Federal Reserve Chair Jerome Powell stressed Friday that the central bank will act to ensure the US economic expansion continues, even in the face of “significant risks” posed by slowing global growth.
But as Beijing stepped up retaliation in the US-China trade war, Powell warned that trade tensions are exacerbating the global slowdown and the Fed doesn’t have a “rulebook” for dealing with the uncertainties.
Powell at the same time played down concerns that further stimulus could spark a surge in inflation, saying, “Low inflation seems to be the problem of this era, not high inflation.”
President Donald Trump’s trade war with China has escalated for months, undercutting business confidence and curtailing investment, while causing wild swings on global stock markets.
The Fed cut the benchmark interest rate last month for the first time in more than a decade, partly due to the anticipated impact of trade uncertainties on the growth.
But in his hotly-anticipated speech, Powell made clear the central bank has limited tools to respond to a trade war.
“The three weeks since our July FOMC meeting have been eventful, beginning with the announcement of new tariffs on imports from China,” he said in a speech prepared for delivery to an annual central banking conference in Jackson Hole, Wyoming.
“The global growth outlook has been deteriorating since the middle of last year. Trade policy uncertainty seems to be playing a role in the global slowdown and in weak manufacturing and capital spending in the United States,” Powell said.
The US economy “is now in a favorable place,” but given the “significant risks we have been monitoring,” the Fed “will act as appropriate to sustain the expansion,” he said.
He warned, however, that there is no “settled rulebook for international trade … no recent precedents to guide any policy response to the current situation.”
Several Fed officials at the conference repeated their opposition to further rate cuts to boost the economy, in part due to the potential to spark an upsurge in prices.
But Powell said, “Low inflation seems to be the problem of this era, not high inflation.”
And he said, “in the unlikely event that signs of too-high inflation return, we have proven tools to address such a situation.”
Trump impeachment trial: 4 stories from first day spell doom for Mitch McConnell
If the score was kept for the first day of the impeachment trial, it would show hefty losses for Senate Majority Leader Mitch McConnell.
As Former Special Counsel for the Department of Defense, Ryan Goodman, pointed out, four major headlines perfectly reflect the cracks in the strangle-hold McConnell has had on his party.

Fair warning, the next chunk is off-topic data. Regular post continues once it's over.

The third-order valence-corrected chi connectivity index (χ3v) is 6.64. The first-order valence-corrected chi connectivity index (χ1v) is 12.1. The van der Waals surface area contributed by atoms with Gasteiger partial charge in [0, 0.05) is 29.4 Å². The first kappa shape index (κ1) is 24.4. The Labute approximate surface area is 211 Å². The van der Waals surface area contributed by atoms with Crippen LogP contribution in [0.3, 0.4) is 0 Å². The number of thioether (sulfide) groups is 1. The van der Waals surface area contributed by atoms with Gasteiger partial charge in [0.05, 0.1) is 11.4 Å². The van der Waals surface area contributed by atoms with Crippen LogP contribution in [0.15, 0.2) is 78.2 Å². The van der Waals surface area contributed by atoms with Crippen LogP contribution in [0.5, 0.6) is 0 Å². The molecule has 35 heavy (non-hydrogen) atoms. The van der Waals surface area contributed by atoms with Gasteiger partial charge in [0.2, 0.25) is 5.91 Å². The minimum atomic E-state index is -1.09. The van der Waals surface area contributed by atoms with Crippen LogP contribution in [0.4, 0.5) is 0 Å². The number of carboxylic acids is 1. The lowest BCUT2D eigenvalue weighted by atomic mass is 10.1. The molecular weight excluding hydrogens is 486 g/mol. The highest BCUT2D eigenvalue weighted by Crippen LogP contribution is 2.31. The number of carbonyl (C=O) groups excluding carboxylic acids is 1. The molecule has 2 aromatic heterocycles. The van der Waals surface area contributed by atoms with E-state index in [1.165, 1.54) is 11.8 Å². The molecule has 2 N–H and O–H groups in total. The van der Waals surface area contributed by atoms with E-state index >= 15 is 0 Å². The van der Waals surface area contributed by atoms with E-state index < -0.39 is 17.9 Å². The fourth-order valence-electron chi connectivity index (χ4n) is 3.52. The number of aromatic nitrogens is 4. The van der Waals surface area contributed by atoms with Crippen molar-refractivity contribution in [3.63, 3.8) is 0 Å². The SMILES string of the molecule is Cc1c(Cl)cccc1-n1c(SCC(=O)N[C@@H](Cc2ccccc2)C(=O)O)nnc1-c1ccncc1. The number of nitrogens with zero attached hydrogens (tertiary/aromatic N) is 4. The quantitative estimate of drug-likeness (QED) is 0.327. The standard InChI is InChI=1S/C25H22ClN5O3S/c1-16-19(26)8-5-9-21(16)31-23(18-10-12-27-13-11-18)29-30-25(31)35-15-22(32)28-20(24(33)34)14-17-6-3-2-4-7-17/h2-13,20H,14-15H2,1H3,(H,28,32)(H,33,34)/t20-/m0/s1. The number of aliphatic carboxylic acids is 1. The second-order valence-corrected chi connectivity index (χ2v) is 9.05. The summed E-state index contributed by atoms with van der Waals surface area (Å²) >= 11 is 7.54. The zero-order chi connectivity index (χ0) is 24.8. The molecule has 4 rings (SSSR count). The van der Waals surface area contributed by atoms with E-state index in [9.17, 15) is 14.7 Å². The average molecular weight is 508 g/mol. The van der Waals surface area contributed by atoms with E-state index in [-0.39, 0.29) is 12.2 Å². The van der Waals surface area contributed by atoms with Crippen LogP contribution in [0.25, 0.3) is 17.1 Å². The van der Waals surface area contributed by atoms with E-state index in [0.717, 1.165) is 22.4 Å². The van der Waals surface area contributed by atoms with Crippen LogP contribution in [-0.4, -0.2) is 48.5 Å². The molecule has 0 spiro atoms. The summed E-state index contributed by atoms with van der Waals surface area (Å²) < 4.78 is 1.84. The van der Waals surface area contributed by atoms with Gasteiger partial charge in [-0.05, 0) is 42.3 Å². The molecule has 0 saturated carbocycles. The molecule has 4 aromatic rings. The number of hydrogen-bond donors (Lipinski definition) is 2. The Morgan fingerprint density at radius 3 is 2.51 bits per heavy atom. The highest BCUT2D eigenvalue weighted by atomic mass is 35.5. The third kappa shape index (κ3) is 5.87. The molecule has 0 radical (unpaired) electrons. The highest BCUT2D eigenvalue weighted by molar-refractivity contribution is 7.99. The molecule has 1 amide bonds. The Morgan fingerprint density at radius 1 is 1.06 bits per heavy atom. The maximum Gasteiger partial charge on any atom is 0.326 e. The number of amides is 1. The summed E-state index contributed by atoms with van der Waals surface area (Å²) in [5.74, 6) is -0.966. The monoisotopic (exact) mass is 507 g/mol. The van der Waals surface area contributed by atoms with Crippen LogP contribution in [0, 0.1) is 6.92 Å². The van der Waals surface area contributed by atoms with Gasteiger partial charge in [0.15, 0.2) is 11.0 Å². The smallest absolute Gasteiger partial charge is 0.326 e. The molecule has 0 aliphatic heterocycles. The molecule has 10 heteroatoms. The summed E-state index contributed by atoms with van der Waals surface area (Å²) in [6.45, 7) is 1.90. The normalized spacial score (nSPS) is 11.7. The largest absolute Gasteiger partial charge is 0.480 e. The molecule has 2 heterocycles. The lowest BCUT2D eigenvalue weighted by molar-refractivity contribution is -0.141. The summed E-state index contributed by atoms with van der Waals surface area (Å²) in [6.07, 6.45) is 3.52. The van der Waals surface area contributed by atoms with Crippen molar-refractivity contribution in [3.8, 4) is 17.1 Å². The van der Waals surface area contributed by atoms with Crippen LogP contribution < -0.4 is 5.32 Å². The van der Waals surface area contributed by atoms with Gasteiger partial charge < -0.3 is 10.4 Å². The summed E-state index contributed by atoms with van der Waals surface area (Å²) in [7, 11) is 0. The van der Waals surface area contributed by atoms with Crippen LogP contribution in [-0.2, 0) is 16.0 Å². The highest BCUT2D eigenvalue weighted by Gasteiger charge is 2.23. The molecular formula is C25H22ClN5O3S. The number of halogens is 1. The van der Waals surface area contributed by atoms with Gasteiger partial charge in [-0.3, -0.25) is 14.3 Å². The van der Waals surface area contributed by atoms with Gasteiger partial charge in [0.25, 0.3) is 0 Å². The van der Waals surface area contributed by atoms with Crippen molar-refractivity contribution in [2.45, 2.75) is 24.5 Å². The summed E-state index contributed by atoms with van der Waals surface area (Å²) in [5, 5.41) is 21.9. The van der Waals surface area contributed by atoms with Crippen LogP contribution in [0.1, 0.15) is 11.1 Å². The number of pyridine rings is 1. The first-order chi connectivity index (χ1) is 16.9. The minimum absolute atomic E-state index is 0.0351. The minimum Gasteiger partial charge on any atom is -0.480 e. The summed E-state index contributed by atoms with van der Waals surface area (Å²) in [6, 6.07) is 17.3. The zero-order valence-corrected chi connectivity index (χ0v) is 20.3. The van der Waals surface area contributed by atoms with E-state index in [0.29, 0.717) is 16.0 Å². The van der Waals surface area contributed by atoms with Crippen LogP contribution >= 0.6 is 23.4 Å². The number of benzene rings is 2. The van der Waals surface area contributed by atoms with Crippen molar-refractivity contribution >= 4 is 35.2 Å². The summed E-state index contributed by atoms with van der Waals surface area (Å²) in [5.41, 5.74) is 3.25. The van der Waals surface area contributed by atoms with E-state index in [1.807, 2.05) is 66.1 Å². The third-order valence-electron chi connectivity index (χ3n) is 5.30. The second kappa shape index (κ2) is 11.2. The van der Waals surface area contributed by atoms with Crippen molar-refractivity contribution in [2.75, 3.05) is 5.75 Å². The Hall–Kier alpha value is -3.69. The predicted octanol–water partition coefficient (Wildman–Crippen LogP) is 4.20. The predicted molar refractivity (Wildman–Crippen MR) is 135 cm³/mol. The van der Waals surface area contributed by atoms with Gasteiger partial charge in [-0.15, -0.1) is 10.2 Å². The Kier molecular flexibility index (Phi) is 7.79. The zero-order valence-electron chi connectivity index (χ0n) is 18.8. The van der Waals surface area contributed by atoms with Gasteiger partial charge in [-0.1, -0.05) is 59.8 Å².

First, McConnell was forced to change the impeachment hearing rules. After a huge uprising by Americans demanding to be able to watch the impeachment trial during normal human hours, senators told McConnell he'd lost the votes to hold proceedings after midnight.
‘Disease fanboy’: Internet slams NBC conservative for ‘rooting for pandemic’ to distract from Trump impeachment trial
Hugh Hewitt is once again under fire, this time for almost appearing to be glad a deadly SARS-related virus has been diagnosed in a patient in Washington state – saying additional diagnoses will take the focus away from the Senate's historic impeachment trial. Hewitt is a conservative Washington Post columnist, radio host, MSNBC and NBC contributor, and law professor who went from being a "Never-Trumper" to all-in for President Donald Trump.
"People care much more for their health than theater," said Hewitt via Twitter, referring to Trump's impeachment trial. The SARS-related virus, known as the Wuhan coronavirus, is named for an area of China where it was first found. It "has infected more than 300 people and killed six in an outbreak that has struck China, Thailand, South Korea, Japan and now the US," CNN reports.
Greece elects first woman president
Greece's parliament on Wednesday elected the first woman president in the country's history, a senior judge with an expertise in environmental and constitutional law.
A cross-party majority of 261 MPs voted in favour of 63-year-old Ekaterini Sakellaropoulou, parliament chief Costas Tassoulas said.
"Ekaterini Sakellaropoulou has been elected president of the republic," Tassoulas said.The new president, until now the head of Greece's top administrative court, the Council of State, will take her oath of office on March 13, he added.
The daughter of a Supreme Court judge, Sakellaropoulou completed postgraduate studies at Paris's Sorbonne university.